Last month, Florida police stopped a woman in Fort Pierce for crazy driving, allegedly careening all around the road, ABC 10 reports. When Kennecia Posey, 26, rolled down her window to talk to the cop, the officer said he caught a big whiff of weed. Police searched Posey's car and said they found two small bags of drugs inside her purse—one of marijuana, and the other full of cocaine.
Admitting defeat, Posey copped to the fact that the weed in her purse was, well, hers, according to the police report. But the coke? Oh no. That was all thanks to a freak act of nature.
"I don't know anything about any cocaine," Posey reportedly told police. "It's a windy day. It must have flown through the window and into my purse."
Police apparently didn't believe Posey's tale about a magical gust gifting her gak through an open car window, and she was arrested for felony cocaine possession and a misdemeanor marijuana charge. But there are still a lot of questions needing to be answered. First of all:
Why blame the coke on the wind but fess up to the weed?
If you figured that the police were going to buy your story about a fateful flurry blowing some blow into your purse, why not just double down and blame the weed on the wind, too? Did you make some quick mental calculations about wind gust and the weight of your nugs and think, Cops will never buy that the wind picked this bag of weed up, it's too heavy—but the coke? It's just powder. I got this, no problem.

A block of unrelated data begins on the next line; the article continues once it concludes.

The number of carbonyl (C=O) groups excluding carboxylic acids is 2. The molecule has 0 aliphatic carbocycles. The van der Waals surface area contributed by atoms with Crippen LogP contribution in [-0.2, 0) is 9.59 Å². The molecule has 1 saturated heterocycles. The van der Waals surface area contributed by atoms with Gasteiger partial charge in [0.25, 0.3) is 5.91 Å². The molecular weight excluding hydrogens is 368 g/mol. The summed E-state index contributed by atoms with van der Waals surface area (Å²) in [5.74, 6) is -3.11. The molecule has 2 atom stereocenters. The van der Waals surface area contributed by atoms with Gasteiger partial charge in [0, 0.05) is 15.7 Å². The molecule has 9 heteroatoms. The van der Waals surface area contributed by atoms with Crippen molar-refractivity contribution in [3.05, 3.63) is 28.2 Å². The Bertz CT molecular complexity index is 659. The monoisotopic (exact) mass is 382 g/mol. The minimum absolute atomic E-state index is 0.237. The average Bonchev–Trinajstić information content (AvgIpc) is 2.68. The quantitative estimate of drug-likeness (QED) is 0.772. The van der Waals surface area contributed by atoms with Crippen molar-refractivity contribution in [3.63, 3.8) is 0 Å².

To be honest, that logic is probably sound. Good call.
What kind of massive wind power does it take to blow a small bag inside a moving car?
Let's consider the physics of this scenario for a second. You're in a car, speeding down a roadway in Fort Pierce, Florida, presumably with your windows down, and at some point, a big rush of air sweeps a plastic bag of cocaine into your car. Even without any real knowledge of aerodynamics, that seems pretty dicey.
How strong does a gust of wind have to be to force a nearly weightless plastic bag straight into your car without getting caught in the car's slipstream? What sort of heavy-duty winds were whipping through Florida that day? The weather report says that it was pretty balmy in Fort Pierce when she was pulled over on March 21, but there's no recorded mention of any cocaine-force gusts.
Were you watching American Beauty recently, or what?
"That baggy of cocaine was, like, dancing with me—like a little kid begging me to play with it."
If you're telling the truth, how unlucky is the guy who lost his baggy of blow in a breeze?
The dude was presumably just standing there, cocaine in hand, when some big squall came forth from the heavens and tore his possession from his fingers. That's even worse than losing your hat in a windstorm. If your story is completely real and honest and true, then both you and the cocaine's original owner need to clean up some serious Karmic debt or whatever. You both have really, really bad luck.
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This article originally appeared on VICE US.